This forum uses cookies
This forum makes use of cookies to store your login information if you are registered, and your last visit if you are not. Cookies are small text documents stored on your computer; the cookies set by this forum can only be used on this website and pose no security risk. Cookies on this forum also track the specific topics you have read and when you last read them. Please confirm whether you accept or reject these cookies being set.

A cookie will be stored in your browser regardless of choice to prevent you being asked this question again. You will be able to change your cookie settings at any time using the link in the footer.

RNLI/Coast Guard Rescues
#61
(23-06-2013, 10:51 AM)Brigade Wrote:
(22-06-2013, 10:01 AM)Sporty Wrote: Big operation. Olympic rowers are except from wearing PFDs so id say anyone who was ib the drink was treading water until they were rescued.


It was a big operation allright but a lot of confusion. Only one boat sank and all the crew were stayed with it . All the rest of the boats made it to shore and no one was actually declared missing . One big group thought they were marooned on an island but they were actually on a spit of land.
Some amount of resources mobilised though....


Big area of water. Be asking some questions
how many safety boats were working it
was there TR made with Valentina
Did rowing boats have any coms or safety equipment. No excuse for not having a lightweight floating VHF radio.
If an event excempts lifejackets you should have boats in sight at all times and be ready to rescue.
Hopefully mcib do a full report.
Reply
#62
From the DCD Facebook Page

Quote:While covering a swim at the Bull Wall this afternoon, DCD were asked for assistance by the lifeguards on Dollymount beach. One of our 3 boats present, Raven 1 ( the Malahide RIB) responded to the call. On arrival it was found to be a Kite surfer in difficulty, he had become entangled in his lines and was drifting out to sea. The Lifeguards had responded with a kayak, the lifeguard assisted the casualty to get free from his lines and they and all equipment were taken aboard the RIB and returned safely to shore. The RIB then returned to cover the swim. A good days work by all involved.
http://www.esforum.org - Home of the real emergency service personnel.

http://www.facebook.com/emergencysf
Reply
#63
Right place right time, well done
The man who never made a mistake never made anything!
Reply
#64
Lads, just a note to spare a thought for the crew of Rescue 111 who crashed in Tramore, County Waterford on this day 14 years ago.

It was the very first nightshift that was on duty to provide 24 hour cover to the south east of Ireland. The were coming back after helping a stricken vessel when they aborted landing 3 times at Waterford airport due to heavy fog.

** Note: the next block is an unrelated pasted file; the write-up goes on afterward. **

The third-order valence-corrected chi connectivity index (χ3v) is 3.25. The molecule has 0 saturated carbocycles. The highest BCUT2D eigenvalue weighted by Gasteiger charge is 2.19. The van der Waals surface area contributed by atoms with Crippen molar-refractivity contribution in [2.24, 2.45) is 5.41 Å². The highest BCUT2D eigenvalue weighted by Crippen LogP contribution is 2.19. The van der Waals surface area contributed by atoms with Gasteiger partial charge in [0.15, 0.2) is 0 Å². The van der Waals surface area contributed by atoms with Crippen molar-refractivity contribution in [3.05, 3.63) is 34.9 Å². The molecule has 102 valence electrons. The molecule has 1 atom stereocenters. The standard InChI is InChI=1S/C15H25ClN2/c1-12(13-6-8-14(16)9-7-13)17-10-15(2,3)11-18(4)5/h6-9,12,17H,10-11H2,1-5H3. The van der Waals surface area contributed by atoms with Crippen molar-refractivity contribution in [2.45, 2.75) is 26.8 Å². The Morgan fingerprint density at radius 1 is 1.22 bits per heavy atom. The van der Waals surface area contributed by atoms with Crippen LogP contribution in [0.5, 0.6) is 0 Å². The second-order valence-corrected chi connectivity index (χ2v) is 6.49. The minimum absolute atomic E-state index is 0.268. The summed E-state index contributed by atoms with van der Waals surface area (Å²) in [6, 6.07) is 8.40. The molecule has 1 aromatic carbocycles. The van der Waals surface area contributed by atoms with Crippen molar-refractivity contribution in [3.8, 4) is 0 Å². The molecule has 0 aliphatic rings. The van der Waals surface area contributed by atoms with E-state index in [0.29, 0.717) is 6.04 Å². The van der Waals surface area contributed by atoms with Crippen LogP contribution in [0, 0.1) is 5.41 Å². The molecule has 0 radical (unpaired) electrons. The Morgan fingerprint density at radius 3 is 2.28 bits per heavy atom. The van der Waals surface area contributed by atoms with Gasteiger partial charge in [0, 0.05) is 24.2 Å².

They eventually decided to try land nearby at the beach in Tramore but hit a sand dune which resulted in the crash which killed all 4 souls on board. Two pilots, a winch op and Winchman.

RIP.
It's not the HSE's opinion, it's not managements opinion, it's mine. All mine.
Reply
This post has been repped by: LPP (3),

#65
(02-07-2013, 07:36 PM)MRX Wrote: Lads, just a note to spare a thought for the crew of Rescue 111 who crashed in Tramore, County Waterford on this day 14 years ago.

It was the very first nightshift that was on duty to provide 24 hour cover to the south east of Ireland. The were coming back after helping a stricken vessel when they aborted landing 3 times at Waterford airport due to heavy fog.

They eventually decided to try land nearby at the beach in Tramore but hit a sand dune which resulted in the crash which killed all 4 souls on board. Two pilots, a winch op and Winchman.

RIP.


RIP
The best gift you can give to someone is your time, because you are giving them something you can never get back.
Reply
#66
RIP to that crew! 14 years flies.
Reply
#67
Was so shocking at the time and still is. Such a dangerous job that current crews still do all for the public
Ar dheis Dé go raibh a anam
The man who never made a mistake never made anything!
Reply
#68
Go Mairidís Beo mo chairde
“The difference between genius and stupidity is; genius has its limits.”
― Albert Einstein
Reply
#69
(03-07-2013, 02:24 AM)Hooch Wrote: Go Mairidís Beo mo chairde

That Others May Live. My GF knew one of the crew.
The best gift you can give to someone is your time, because you are giving them something you can never get back.
Reply
#70
R.I.P and crazy that the dollymount Lifeguards are forced to use a kayak instead of the usual Ribs they are provided for fear it will be robbed like the one in howth. Also seems to be a spike in female mental health cases the Lifeguards are dealing with this season . So different to when i did it 19